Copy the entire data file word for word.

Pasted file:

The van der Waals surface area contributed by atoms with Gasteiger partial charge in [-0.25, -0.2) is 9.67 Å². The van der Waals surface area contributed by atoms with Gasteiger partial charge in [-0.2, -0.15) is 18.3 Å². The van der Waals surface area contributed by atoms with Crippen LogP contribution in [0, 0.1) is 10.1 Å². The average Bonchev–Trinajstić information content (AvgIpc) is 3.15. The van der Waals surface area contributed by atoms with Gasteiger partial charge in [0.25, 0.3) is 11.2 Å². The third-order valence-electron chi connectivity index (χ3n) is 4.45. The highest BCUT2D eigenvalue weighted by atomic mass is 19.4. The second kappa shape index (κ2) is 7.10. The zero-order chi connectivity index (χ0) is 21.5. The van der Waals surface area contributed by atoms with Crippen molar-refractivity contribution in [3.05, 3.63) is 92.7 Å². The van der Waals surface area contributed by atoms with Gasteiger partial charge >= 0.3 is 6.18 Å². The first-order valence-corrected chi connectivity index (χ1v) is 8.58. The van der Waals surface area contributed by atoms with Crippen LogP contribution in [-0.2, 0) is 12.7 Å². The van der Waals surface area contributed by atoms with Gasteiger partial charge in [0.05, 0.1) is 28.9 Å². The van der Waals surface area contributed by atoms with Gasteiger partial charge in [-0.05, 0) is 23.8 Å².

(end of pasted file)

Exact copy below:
The van der Waals surface area contributed by atoms with Gasteiger partial charge in [-0.25, -0.2) is 9.67 Å². The van der Waals surface area contributed by atoms with Gasteiger partial charge in [-0.2, -0.15) is 18.3 Å². The van der Waals surface area contributed by atoms with Crippen LogP contribution in [0, 0.1) is 10.1 Å². The average Bonchev–Trinajstić information content (AvgIpc) is 3.15. The van der Waals surface area contributed by atoms with Gasteiger partial charge in [0.25, 0.3) is 11.2 Å². The third-order valence-electron chi connectivity index (χ3n) is 4.45. The highest BCUT2D eigenvalue weighted by atomic mass is 19.4. The second kappa shape index (κ2) is 7.10. The zero-order chi connectivity index (χ0) is 21.5. The van der Waals surface area contributed by atoms with Crippen molar-refractivity contribution in [3.05, 3.63) is 92.7 Å². The van der Waals surface area contributed by atoms with Gasteiger partial charge >= 0.3 is 6.18 Å². The first-order valence-corrected chi connectivity index (χ1v) is 8.58. The van der Waals surface area contributed by atoms with Crippen LogP contribution in [-0.2, 0) is 12.7 Å². The van der Waals surface area contributed by atoms with Gasteiger partial charge in [0.05, 0.1) is 28.9 Å². The van der Waals surface area contributed by atoms with Gasteiger partial charge in [-0.05, 0) is 23.8 Å².